But why do I need to know 12 different ways to play the same chord?
Knowing how to play the same chord in many different ways increases your musicality, enables better voice leading, allows you to play chord melodies and opens up more creative possibilities. These 7th chords can be used in blues, jazz, pop, country and more.
Each of the inversions takes the 4 notes of a 7th chord and plays them across four adjacent strings.
Each of these examples uses a G7 chord but of course you can transpose this to any other key, simply pay attention to the position of the root note (here marked with a square on the chord box diagram).
There are many different ways to play through this so experiment with your own ways too.
Changing just one note of these inversions allows us to change all of these 7th chords to minor 7th chords by lowering the 3rd of the chord one fret.
Minor 7th chords use the 1, b3, 5, b7 degrees of the major scale.
Gm7 uses these notes: G, Bb, D and F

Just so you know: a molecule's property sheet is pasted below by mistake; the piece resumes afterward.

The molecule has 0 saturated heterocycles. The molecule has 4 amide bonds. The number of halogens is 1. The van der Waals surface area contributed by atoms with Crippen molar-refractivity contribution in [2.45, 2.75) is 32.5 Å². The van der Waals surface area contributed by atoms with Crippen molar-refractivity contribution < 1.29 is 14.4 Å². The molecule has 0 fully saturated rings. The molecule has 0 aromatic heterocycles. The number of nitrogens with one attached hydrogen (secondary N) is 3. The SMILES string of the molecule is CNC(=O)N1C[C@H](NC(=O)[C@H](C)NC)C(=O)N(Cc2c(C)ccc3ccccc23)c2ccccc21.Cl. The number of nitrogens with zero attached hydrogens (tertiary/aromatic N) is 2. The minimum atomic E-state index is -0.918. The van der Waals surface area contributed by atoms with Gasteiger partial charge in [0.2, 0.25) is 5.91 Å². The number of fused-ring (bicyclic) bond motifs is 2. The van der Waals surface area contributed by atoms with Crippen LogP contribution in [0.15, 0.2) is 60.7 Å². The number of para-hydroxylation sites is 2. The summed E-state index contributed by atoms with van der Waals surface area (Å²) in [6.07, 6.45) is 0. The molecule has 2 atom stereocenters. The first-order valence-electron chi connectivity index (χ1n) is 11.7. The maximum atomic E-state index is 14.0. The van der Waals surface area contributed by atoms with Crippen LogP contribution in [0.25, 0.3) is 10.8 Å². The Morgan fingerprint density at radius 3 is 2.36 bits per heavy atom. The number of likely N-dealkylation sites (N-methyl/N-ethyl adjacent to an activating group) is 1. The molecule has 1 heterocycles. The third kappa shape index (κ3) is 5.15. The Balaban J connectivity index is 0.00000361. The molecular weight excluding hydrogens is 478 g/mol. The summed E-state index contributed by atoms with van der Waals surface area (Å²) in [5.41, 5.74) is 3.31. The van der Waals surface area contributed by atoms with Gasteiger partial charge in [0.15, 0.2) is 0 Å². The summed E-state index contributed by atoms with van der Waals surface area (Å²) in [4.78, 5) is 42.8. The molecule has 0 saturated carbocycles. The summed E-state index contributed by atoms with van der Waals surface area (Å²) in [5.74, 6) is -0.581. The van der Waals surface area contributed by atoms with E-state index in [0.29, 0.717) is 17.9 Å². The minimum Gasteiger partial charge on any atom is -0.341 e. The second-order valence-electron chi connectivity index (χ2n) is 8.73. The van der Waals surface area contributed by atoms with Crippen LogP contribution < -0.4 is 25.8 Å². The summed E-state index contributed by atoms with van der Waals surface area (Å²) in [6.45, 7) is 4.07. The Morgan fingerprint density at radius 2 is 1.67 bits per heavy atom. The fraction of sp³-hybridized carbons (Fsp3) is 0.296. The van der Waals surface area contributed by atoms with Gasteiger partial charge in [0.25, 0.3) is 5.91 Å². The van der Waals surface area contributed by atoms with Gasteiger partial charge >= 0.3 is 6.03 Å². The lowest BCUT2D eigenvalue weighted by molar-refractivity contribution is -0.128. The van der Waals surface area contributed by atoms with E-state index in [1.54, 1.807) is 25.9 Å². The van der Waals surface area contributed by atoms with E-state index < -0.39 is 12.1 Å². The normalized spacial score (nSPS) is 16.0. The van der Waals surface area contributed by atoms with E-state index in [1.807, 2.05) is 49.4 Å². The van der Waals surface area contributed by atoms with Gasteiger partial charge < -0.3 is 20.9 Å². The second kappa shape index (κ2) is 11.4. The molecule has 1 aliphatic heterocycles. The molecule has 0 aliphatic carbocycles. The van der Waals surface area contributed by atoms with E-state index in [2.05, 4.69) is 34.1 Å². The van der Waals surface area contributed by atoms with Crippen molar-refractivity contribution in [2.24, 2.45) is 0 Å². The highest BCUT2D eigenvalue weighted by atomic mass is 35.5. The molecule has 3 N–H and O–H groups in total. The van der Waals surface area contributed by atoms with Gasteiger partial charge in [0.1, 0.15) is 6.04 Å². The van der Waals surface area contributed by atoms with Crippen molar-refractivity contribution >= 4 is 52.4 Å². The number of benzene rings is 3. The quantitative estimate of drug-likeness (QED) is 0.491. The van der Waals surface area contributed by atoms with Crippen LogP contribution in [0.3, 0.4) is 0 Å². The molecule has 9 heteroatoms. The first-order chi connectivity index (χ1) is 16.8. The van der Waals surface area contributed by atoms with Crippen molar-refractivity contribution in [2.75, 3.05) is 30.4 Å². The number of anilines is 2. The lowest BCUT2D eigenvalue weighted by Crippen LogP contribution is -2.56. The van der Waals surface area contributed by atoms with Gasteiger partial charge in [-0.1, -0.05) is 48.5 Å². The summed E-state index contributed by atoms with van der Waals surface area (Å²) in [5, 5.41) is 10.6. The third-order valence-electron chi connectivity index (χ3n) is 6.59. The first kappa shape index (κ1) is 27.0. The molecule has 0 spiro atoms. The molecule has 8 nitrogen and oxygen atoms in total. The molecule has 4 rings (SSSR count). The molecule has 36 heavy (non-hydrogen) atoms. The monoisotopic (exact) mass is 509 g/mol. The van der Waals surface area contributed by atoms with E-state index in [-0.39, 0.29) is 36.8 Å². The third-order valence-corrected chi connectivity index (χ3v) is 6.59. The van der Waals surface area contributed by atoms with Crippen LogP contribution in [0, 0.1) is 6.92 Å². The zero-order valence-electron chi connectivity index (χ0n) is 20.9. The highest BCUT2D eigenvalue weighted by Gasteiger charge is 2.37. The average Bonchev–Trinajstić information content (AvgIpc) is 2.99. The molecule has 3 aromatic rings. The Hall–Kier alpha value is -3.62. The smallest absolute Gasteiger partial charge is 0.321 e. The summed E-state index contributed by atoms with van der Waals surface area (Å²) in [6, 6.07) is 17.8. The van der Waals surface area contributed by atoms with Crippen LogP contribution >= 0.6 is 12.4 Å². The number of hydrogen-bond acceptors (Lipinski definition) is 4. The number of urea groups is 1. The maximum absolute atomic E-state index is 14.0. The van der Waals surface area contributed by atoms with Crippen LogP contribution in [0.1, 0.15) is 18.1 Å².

So we now have 12 different ways to play Gminor7:
m7b5 chords use the 1, b3, b5, b7 degrees of the major scale.
Gm7b5 uses these notes: G, Bb, Db and F
If we take our dominant 7th chord and raise the 7th one fret, we have a major 7th chord.
Major 7th chords use the 1, 3, 5 and 7 degrees of the major scale.
Gmaj7 uses these notes: G, B, D and F#
We can now play 12 different inversions of all:
- Dominant 7th chords
- Minor7 chords
- Major7 chords
- Minor7b5 chords
You can also create a host of other chords from the dominant 7th guitar chords:
- Lower the b7 one fret to create 6th chord
- Raise the root one fret to create a diminished chord
- Raise the 5th to create a 7#5 chord etc
Some of these chords have synonyms, chords that function in different ways. For example, Gm7b5 uses these notes : G, Bb, Db, F. This chord with exactly the same fingering can also function as a 9th chord, a minor6 chord and a 7#5b9 chord:
- Gm7b5 = G, Bb, Db, F
- Eb9 = (Eb) G, Bb, Db, F
- A7#5b9 = (A), C#(Db), E# (F), G, Bb
- Bbm6 = Bb, Db, F, G
Gminor 7 uses the notes G, Bb, D and F. We can also think of this as:
- Ebmaj9: (Eb), G, Bb, D, F
- Bb6: Bb, D, F, G
Gmajor 7 uses the notes G, B, D and F#. We can also think of this as:
- Emin9: (E) G, B, D and F#
- 12 dominant 7th guitar chords
- 12 minor 7th guitar chords
- 12 major 7th guitar chords
- 12 m7b5 guitar chords
- 12 dominant 9th chords
- 12 7#5b9 guitar chords
- 12 major 6th guitar chords
- 12 minor 6th guitar chords
- 12 major 9th guitar chords
- 12 minor 9th guitar chords